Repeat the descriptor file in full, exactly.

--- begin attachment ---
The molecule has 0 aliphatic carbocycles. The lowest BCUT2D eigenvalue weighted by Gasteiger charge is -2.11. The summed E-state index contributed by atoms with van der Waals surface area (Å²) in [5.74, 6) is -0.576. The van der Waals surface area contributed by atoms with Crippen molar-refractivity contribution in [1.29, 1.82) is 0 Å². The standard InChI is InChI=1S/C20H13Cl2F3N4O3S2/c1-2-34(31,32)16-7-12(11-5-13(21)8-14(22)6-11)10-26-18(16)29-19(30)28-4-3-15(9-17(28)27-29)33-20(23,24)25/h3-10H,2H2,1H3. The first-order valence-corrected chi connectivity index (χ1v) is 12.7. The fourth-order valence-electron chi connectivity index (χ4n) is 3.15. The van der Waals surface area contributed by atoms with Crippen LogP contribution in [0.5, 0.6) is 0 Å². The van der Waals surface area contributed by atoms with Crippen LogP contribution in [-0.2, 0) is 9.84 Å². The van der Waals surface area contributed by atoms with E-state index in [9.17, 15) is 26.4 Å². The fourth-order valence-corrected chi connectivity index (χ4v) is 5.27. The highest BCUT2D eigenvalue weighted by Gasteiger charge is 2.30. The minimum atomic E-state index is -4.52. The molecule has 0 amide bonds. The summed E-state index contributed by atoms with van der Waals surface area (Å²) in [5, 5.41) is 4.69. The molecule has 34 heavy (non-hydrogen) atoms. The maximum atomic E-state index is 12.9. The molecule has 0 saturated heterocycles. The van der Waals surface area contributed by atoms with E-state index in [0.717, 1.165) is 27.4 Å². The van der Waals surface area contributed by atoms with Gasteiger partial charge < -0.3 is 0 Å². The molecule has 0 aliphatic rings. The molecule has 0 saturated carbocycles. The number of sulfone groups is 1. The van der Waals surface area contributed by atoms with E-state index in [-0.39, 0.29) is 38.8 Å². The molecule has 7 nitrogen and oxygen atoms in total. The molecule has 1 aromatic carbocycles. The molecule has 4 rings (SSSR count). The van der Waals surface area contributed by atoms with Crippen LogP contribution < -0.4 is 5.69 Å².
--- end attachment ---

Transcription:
The molecule has 0 aliphatic carbocycles. The lowest BCUT2D eigenvalue weighted by Gasteiger charge is -2.11. The summed E-state index contributed by atoms with van der Waals surface area (Å²) in [5.74, 6) is -0.576. The van der Waals surface area contributed by atoms with Crippen molar-refractivity contribution in [1.29, 1.82) is 0 Å². The standard InChI is InChI=1S/C20H13Cl2F3N4O3S2/c1-2-34(31,32)16-7-12(11-5-13(21)8-14(22)6-11)10-26-18(16)29-19(30)28-4-3-15(9-17(28)27-29)33-20(23,24)25/h3-10H,2H2,1H3. The first-order valence-corrected chi connectivity index (χ1v) is 12.7. The fourth-order valence-electron chi connectivity index (χ4n) is 3.15. The van der Waals surface area contributed by atoms with Crippen LogP contribution in [0.5, 0.6) is 0 Å². The van der Waals surface area contributed by atoms with Crippen LogP contribution in [-0.2, 0) is 9.84 Å². The van der Waals surface area contributed by atoms with E-state index in [9.17, 15) is 26.4 Å². The fourth-order valence-corrected chi connectivity index (χ4v) is 5.27. The highest BCUT2D eigenvalue weighted by Gasteiger charge is 2.30. The minimum atomic E-state index is -4.52. The molecule has 0 amide bonds. The summed E-state index contributed by atoms with van der Waals surface area (Å²) in [5, 5.41) is 4.69. The molecule has 34 heavy (non-hydrogen) atoms. The maximum atomic E-state index is 12.9. The molecule has 0 saturated heterocycles. The van der Waals surface area contributed by atoms with E-state index in [0.717, 1.165) is 27.4 Å². The van der Waals surface area contributed by atoms with Gasteiger partial charge < -0.3 is 0 Å². The molecule has 0 aliphatic rings. The molecule has 0 saturated carbocycles. The number of sulfone groups is 1. The van der Waals surface area contributed by atoms with E-state index in [-0.39, 0.29) is 38.8 Å². The molecule has 7 nitrogen and oxygen atoms in total. The molecule has 1 aromatic carbocycles. The molecule has 4 rings (SSSR count). The van der Waals surface area contributed by atoms with Crippen LogP contribution < -0.4 is 5.69 Å².